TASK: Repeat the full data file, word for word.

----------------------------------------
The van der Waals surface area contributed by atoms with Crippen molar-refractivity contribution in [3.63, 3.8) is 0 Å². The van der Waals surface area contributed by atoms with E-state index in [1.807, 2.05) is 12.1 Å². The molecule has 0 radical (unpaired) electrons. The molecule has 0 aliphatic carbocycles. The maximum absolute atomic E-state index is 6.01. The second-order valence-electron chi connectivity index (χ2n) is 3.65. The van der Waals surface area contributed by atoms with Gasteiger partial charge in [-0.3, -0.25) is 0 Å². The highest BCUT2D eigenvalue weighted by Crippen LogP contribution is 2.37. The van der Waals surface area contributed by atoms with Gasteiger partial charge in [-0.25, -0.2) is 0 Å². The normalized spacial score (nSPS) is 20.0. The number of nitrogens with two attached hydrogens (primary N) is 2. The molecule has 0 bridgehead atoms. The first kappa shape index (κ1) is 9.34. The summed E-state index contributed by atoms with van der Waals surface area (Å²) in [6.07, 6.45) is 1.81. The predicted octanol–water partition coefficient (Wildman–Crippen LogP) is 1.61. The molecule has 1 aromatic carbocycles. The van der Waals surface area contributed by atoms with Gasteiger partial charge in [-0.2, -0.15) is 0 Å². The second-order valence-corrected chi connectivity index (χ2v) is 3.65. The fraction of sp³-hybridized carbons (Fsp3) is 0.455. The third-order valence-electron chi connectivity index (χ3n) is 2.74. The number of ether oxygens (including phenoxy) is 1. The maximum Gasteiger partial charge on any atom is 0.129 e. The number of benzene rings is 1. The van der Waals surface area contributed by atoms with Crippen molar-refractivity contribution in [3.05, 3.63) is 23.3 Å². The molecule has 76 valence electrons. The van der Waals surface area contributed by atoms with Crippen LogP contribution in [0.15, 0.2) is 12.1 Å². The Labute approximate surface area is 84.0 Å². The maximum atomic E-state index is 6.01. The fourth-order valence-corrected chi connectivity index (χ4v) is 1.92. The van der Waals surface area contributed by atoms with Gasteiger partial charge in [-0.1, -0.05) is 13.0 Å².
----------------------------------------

The van der Waals surface area contributed by atoms with Crippen molar-refractivity contribution in [3.63, 3.8) is 0 Å². The van der Waals surface area contributed by atoms with E-state index in [1.807, 2.05) is 12.1 Å². The molecule has 0 radical (unpaired) electrons. The molecule has 0 aliphatic carbocycles. The maximum absolute atomic E-state index is 6.01. The second-order valence-electron chi connectivity index (χ2n) is 3.65. The van der Waals surface area contributed by atoms with Gasteiger partial charge in [-0.3, -0.25) is 0 Å². The highest BCUT2D eigenvalue weighted by Crippen LogP contribution is 2.37. The van der Waals surface area contributed by atoms with Gasteiger partial charge in [-0.25, -0.2) is 0 Å². The normalized spacial score (nSPS) is 20.0. The number of nitrogens with two attached hydrogens (primary N) is 2. The molecule has 0 bridgehead atoms. The first kappa shape index (κ1) is 9.34. The summed E-state index contributed by atoms with van der Waals surface area (Å²) in [6.07, 6.45) is 1.81. The predicted octanol–water partition coefficient (Wildman–Crippen LogP) is 1.61. The molecule has 1 aromatic carbocycles. The van der Waals surface area contributed by atoms with Gasteiger partial charge in [-0.2, -0.15) is 0 Å². The second-order valence-corrected chi connectivity index (χ2v) is 3.65. The fraction of sp³-hybridized carbons (Fsp3) is 0.455. The third-order valence-electron chi connectivity index (χ3n) is 2.74. The number of ether oxygens (including phenoxy) is 1. The maximum Gasteiger partial charge on any atom is 0.129 e. The number of benzene rings is 1. The van der Waals surface area contributed by atoms with Crippen molar-refractivity contribution in [3.05, 3.63) is 23.3 Å². The molecule has 76 valence electrons. The van der Waals surface area contributed by atoms with Crippen LogP contribution in [0.15, 0.2) is 12.1 Å². The Labute approximate surface area is 84.0 Å². The maximum atomic E-state index is 6.01. The fourth-order valence-corrected chi connectivity index (χ4v) is 1.92. The van der Waals surface area contributed by atoms with Gasteiger partial charge in [-0.1, -0.05) is 13.0 Å².